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Love, Obliterate Hate

Obliterate Hate!

It’s time for the human species to evolve beyond hate. Historically speaking, there was probably a time when hate made sense as a defense mechanism. When we were tribal cultures, hate against our enemies probably helped to keep us vigilant and thus safer. Hate generated safety.

But now, when hate drives us to the brink of nuclear annihilation, I must ask quite simply: What’s the point? Hate seems to produce nothing but suffering, death, and destruction. In the interconnected world in which we now live, hate quite simply makes no sense.

Now is the time to turn the page on hate. It’s time to make it a thing of the past. Because the truth of the matter is this: If we can’t end hatred, then we will never have peace.

Differences can be resolved. People with dark intentions can be counseled and educated away from that path. There is no reason to go on hating. If we have problems with others, then let’s work them out. I mean this interpersonally and nationally. Let’s work our shit out!

Come on people! Let’s be honest. Hate is absurd. What good does it do you to go on hating others? Let it go! Find some inner freaking peace for goodness sake. There are 7.7 billion of us living on this blue marble and hating one another simply isn’t making life here more tolerable.

So, search your heart. Search your soul. Find ways to love through difference. Find ways to work it out. Because hate won’t do. Hate doesn’t get it done. Hate fixes nothing.

We need to turn to love and keep turning to love until all hate has been obliterated. And not just in others, but in our own hearts and minds. We can do this. We can build a better and brighter tomorrow.

Love to you. Always.

Matthew Vasko

Founder, Century of Compassion

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compassion, empathy, kindness, Love, respect

All You Need is RECK

Have you ever come home after a hard day in the grumpiest of moods? You walk in the door, greet your family with a grumble, and then proceed to bark, snap, and maybe even yell at them for the rest of the evening?

Once you are feeling better, you might wonder why you treated them that way. After all, they are the ones you love the most and you might have treated them worse than you treated anyone else all day. “Next time,” you think, “I resolve to do better.”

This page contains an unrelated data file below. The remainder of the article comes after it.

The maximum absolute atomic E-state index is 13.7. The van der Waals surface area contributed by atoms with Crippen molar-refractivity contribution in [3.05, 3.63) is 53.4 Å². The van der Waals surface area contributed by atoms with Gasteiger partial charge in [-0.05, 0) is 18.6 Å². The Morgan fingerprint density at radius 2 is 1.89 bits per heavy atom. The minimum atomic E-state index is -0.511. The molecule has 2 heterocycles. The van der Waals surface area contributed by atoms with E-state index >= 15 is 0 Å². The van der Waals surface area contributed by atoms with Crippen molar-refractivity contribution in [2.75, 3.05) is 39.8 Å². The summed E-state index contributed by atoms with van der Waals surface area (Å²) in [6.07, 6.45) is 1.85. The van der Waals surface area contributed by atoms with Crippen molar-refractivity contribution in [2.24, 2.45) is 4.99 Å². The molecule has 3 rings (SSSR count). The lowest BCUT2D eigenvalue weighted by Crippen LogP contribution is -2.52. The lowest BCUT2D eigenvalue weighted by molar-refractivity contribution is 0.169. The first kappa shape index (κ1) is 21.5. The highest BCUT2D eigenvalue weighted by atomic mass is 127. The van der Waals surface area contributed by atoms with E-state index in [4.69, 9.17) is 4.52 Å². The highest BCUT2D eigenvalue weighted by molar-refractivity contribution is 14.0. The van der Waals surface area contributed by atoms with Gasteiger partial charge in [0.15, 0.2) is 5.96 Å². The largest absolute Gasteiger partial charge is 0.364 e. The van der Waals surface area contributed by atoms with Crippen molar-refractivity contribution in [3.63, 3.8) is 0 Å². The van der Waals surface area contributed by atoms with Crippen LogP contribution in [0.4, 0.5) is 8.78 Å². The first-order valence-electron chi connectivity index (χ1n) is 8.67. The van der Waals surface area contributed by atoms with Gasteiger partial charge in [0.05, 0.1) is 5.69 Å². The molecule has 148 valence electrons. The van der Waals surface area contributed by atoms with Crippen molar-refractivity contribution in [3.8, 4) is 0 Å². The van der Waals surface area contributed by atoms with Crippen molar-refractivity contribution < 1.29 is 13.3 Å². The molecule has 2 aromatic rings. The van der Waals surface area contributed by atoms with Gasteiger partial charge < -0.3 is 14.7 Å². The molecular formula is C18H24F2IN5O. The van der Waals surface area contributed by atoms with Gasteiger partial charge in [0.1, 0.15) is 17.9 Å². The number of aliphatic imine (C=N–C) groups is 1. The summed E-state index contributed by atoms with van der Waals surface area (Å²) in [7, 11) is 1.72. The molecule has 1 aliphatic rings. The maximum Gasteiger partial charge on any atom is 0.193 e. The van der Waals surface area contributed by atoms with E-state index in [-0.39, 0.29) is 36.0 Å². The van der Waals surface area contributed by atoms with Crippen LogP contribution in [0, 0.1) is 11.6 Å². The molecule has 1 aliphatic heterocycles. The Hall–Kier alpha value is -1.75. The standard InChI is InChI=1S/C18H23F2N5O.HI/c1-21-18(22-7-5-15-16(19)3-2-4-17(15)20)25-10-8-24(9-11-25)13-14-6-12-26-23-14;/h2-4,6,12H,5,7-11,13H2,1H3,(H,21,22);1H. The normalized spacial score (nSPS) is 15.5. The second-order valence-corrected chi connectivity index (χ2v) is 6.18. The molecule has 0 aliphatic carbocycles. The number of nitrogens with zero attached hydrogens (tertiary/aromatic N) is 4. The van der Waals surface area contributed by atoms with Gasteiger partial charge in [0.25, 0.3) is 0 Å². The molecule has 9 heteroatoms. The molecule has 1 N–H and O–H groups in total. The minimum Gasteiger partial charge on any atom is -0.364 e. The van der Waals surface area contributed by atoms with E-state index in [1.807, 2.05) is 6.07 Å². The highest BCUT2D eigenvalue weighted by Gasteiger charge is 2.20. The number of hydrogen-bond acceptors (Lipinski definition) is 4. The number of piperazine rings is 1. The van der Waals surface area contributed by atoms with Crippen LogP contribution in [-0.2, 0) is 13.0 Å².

Love is a wonderful thing. We are fortunate when we have people in our lives whom we love and who love us in return. But there aren’t really any ground rules to love, are there? We sort of have to make it up as we go along and we can probably think of some examples of times when we feel like maybe we weren’t loved properly. Perhaps our parents loved us, but they were highly judgmental of us. Or perhaps we had a romantic partner who loved us, but was controlling.

We need to be careful about love, because love done improperly can be harmful and a source of pain. This is where RECK comes in. RECK stands for respect, empathy, compassion, and kindness. It can be helpful to roll those four values over in your mind while you are thinking about how you want to treat the people you love.

Personally, I believe that we should treat all people with respect, empathy, compassion, and kindness. And I believe most strongly that we should treat the people we love this way. This way, we will love them in a way that is tender and caring. We will love them in a way that heals and does not harm.

If you resolved to treat your family – the people you love the most – with RECK, then even when you come home on your very worst day in the grumpiest of moods, you will still be respectful, empathetic, compassionate, and kind towards them. You will still seek first to be gentle, because kindness and compassion call us to be gentle. You will not yell, or bark, or snap, you will give hugs and support.

The beauty of RECK is that it doesn’t simply say “love one another,” it tells us how to love one another. First, be respectful – don’t trample all over people’s feelings and concerns, have respect for them. Next, be empathetic – treat the people you love the way you sense they need to be treated, try to get an idea of what is going on with them. Then, have compassion – maybe the people you love had hard days too, maybe they need some tenderness and affection. Finally, and at all times, be kind – it can be challenging to be kind when we are in a bad mood, but it is possible – we need to learn to control our emotions instead of letting our emotions control us.